Inclusive Brand Identity And Product Design Can Be Done Right


Brands are beginning to realize the power of incorporating diversity and inclusivity in their marketing and product development.


At Adobe Annual Conference in 2018Matt May, Adobe’s head of inclusive design, stressed that “the time is now to rethink how designers create products with diversity and inclusion in mind.”

Most recently, I have seen a new chocolate bar, called the Unity bar, from Cadbury Dairy Milk, which was launched to mark Indian Independence Day. The brand wrote, “This Independence Day, let’s celebrate a country that stands united in its diversity. Presenting the Cadbury Unity Bar, India’s first chocolate with dark, blended, milk and white chocolate all under one wrap.” I saw this campaign launched by Oglivy almost two weeks ago when it was first launched on the 15th of August and it baffled me. This product seems to trivialize a very serious issue such as racism. By creating a blended bar with four different shades of brown, Cadbury intended to celebrate the multi-cultural society in India. Instead, they have created a product that demonstrates what tokenistic diversity looks like. It is a very good example of how brands get their message of diversity and inclusivity wrong.

Cadbury isn’t the first brand to get it wrong. Previously, Nivea came under fire for an advert that proposes ‘White is purity’. And, Pepsi got it wrong too when they implied in one of their adverts that black men are more likely to be criminals.

Diversity branding can sometimes do more harm than good. Researchers from the University of Washington, UCLA, and UCSB have shown that the diversity policies, diversity training, and diversity awards cause white people to be less likely to believe racial discrimination exists. Not all representation is truly inclusive. But such superficial attempts at representation, even when it is incorrect, or using cultural appropriation, can be used as an excuse to minimize the harmful impact of systemic and structural racism and prejudice against other marginalized communities. Without data to prove that an organization or brand is truly diverse and inclusive, such diversity initiatives can create what has been called a ‘fairness illusion’, where the negative accounts of women and people of color that work at these companies will be disregarded even more often.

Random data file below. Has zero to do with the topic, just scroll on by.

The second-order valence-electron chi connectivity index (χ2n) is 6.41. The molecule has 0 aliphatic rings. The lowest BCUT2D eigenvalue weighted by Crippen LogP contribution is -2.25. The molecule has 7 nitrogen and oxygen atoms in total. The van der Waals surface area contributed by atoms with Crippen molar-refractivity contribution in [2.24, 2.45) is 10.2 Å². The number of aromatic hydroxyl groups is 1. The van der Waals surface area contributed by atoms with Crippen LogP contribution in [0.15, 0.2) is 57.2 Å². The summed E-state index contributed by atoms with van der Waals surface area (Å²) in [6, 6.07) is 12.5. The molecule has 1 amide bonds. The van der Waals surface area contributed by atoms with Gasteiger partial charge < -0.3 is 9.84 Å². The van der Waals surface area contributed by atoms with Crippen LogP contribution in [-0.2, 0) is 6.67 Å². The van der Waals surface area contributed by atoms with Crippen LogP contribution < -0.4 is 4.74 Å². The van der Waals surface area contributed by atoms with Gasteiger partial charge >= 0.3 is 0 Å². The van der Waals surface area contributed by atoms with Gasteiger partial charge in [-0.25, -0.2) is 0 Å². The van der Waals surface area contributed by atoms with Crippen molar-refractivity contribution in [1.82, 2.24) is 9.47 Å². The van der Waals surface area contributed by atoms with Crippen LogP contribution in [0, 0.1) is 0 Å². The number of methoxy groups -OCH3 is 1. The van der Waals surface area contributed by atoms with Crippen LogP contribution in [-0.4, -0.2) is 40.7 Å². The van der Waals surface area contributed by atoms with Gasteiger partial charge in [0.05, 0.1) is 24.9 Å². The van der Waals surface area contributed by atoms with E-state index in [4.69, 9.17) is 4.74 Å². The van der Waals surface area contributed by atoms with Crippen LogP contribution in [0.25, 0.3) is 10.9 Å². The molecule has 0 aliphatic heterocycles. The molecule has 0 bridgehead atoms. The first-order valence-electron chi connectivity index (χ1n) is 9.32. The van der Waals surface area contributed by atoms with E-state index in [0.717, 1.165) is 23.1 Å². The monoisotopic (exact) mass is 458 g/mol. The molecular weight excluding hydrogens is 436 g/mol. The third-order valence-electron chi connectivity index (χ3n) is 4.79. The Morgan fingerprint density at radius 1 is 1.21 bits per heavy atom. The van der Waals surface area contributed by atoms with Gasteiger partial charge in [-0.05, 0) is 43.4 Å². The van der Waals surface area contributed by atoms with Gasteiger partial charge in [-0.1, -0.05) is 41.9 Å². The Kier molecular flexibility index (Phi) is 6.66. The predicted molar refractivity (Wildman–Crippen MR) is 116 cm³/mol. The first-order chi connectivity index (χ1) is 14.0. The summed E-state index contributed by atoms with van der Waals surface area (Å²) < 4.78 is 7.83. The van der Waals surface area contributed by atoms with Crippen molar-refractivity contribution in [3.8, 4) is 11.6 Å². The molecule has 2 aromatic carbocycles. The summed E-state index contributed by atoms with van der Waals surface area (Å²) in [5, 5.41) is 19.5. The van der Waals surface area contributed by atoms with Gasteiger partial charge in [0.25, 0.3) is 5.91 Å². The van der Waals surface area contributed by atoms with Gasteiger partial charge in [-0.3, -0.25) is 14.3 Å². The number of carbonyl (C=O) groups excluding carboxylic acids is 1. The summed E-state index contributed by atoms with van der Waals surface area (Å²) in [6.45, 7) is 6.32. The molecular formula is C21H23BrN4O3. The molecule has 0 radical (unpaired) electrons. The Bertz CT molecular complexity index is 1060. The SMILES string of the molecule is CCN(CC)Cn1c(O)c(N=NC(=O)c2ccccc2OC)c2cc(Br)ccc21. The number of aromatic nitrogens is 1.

Inclusive design starts with a truly diverse and inclusive design team and environment. The design has to reflect the true philosophies and ethos of the organization. When we see brand marketing and product design going wrong, it is usually because of the lack of a truly diverse team that can bring multiple viewpoints. When designing for a particular community or audience, it is essential to have designers, and advisors from these communities who can bring the first-person experience to the process. Using someone as a consultant as an after-thought is not enough. They have to be part of the process.

When brands are keeping diversity and inclusivity at the heart of their product development, their marketing message has to be less about the brand and the product, and more about how the product empowers people or changes their lives for the better. Cadbury fails to do so. Beyond creating a product that reduces the multi-cultural diversity to four shades of brown, that are kept in their own little boxes, they have shown in no way how this has any real impact on the harmony of the nation or representation of marginalized groups in the society.

An inclusive product should be able to initiate a conversation with the user, and between the diverse communities of users. The focus has to be on the user, and empathy and compassion for the user. Kat Holmes, UX Director at Google, in her book, Mismatch: How Inclusion Shapes Design, believes that “designing for inclusion begins with recognizing exclusion.” This has to be the start. Recognizing and acknowledging the factors that create exclusion, and divisions between different communities have to be the first step towards creating a truly inclusive product or brand identity.

Inclusivity is under real danger of being reduced to being a buzzword. It should be the norm. Instead, it is being called the latest trend. All brands should aim to be inclusive, and diverse, not because it makes them fashionable, and because it results in financial gains. But, because it is the right thing to do.

True diversity is not just shades of brown.

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